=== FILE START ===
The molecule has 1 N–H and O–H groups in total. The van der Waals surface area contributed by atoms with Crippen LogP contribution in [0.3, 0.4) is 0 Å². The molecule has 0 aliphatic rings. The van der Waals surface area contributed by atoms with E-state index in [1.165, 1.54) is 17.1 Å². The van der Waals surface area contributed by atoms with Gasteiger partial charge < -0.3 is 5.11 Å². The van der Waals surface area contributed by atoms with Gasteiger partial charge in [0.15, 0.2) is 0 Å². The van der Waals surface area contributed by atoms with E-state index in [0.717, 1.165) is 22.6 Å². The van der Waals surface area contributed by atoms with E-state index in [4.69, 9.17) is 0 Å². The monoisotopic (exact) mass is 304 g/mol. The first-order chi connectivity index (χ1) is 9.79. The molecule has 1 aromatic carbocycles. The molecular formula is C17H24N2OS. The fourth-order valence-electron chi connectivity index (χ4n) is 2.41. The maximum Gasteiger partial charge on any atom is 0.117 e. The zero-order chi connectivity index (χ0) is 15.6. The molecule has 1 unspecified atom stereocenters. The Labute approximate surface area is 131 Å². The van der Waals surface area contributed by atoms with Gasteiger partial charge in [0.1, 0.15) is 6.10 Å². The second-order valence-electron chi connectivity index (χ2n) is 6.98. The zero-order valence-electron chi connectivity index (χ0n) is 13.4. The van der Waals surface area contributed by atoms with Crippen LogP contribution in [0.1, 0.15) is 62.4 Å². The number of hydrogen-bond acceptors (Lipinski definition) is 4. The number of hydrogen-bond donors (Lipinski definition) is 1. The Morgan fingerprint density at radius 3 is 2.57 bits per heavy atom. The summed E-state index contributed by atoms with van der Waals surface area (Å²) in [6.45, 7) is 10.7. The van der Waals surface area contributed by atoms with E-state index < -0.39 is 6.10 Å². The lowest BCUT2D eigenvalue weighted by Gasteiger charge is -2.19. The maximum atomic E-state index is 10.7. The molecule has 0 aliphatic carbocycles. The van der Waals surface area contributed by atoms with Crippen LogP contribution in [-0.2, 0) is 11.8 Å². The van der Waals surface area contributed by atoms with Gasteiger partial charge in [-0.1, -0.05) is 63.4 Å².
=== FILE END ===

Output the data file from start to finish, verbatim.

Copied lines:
The molecule has 1 N–H and O–H groups in total. The van der Waals surface area contributed by atoms with Crippen LogP contribution in [0.3, 0.4) is 0 Å². The molecule has 0 aliphatic rings. The van der Waals surface area contributed by atoms with E-state index in [1.165, 1.54) is 17.1 Å². The van der Waals surface area contributed by atoms with Gasteiger partial charge < -0.3 is 5.11 Å². The van der Waals surface area contributed by atoms with Gasteiger partial charge in [0.15, 0.2) is 0 Å². The van der Waals surface area contributed by atoms with E-state index in [0.717, 1.165) is 22.6 Å². The van der Waals surface area contributed by atoms with E-state index in [4.69, 9.17) is 0 Å². The monoisotopic (exact) mass is 304 g/mol. The first-order chi connectivity index (χ1) is 9.79. The molecule has 1 aromatic carbocycles. The molecular formula is C17H24N2OS. The fourth-order valence-electron chi connectivity index (χ4n) is 2.41. The maximum Gasteiger partial charge on any atom is 0.117 e. The zero-order chi connectivity index (χ0) is 15.6. The molecule has 1 unspecified atom stereocenters. The Labute approximate surface area is 131 Å². The van der Waals surface area contributed by atoms with Gasteiger partial charge in [0.1, 0.15) is 6.10 Å². The second-order valence-electron chi connectivity index (χ2n) is 6.98. The zero-order valence-electron chi connectivity index (χ0n) is 13.4. The van der Waals surface area contributed by atoms with Crippen LogP contribution in [0.1, 0.15) is 62.4 Å². The number of hydrogen-bond acceptors (Lipinski definition) is 4. The number of hydrogen-bond donors (Lipinski definition) is 1. The Morgan fingerprint density at radius 3 is 2.57 bits per heavy atom. The summed E-state index contributed by atoms with van der Waals surface area (Å²) in [6.45, 7) is 10.7. The van der Waals surface area contributed by atoms with E-state index < -0.39 is 6.10 Å². The lowest BCUT2D eigenvalue weighted by Gasteiger charge is -2.19. The maximum atomic E-state index is 10.7. The molecule has 0 aliphatic carbocycles. The van der Waals surface area contributed by atoms with Crippen LogP contribution in [-0.2, 0) is 11.8 Å². The van der Waals surface area contributed by atoms with Gasteiger partial charge in [-0.1, -0.05) is 63.4 Å².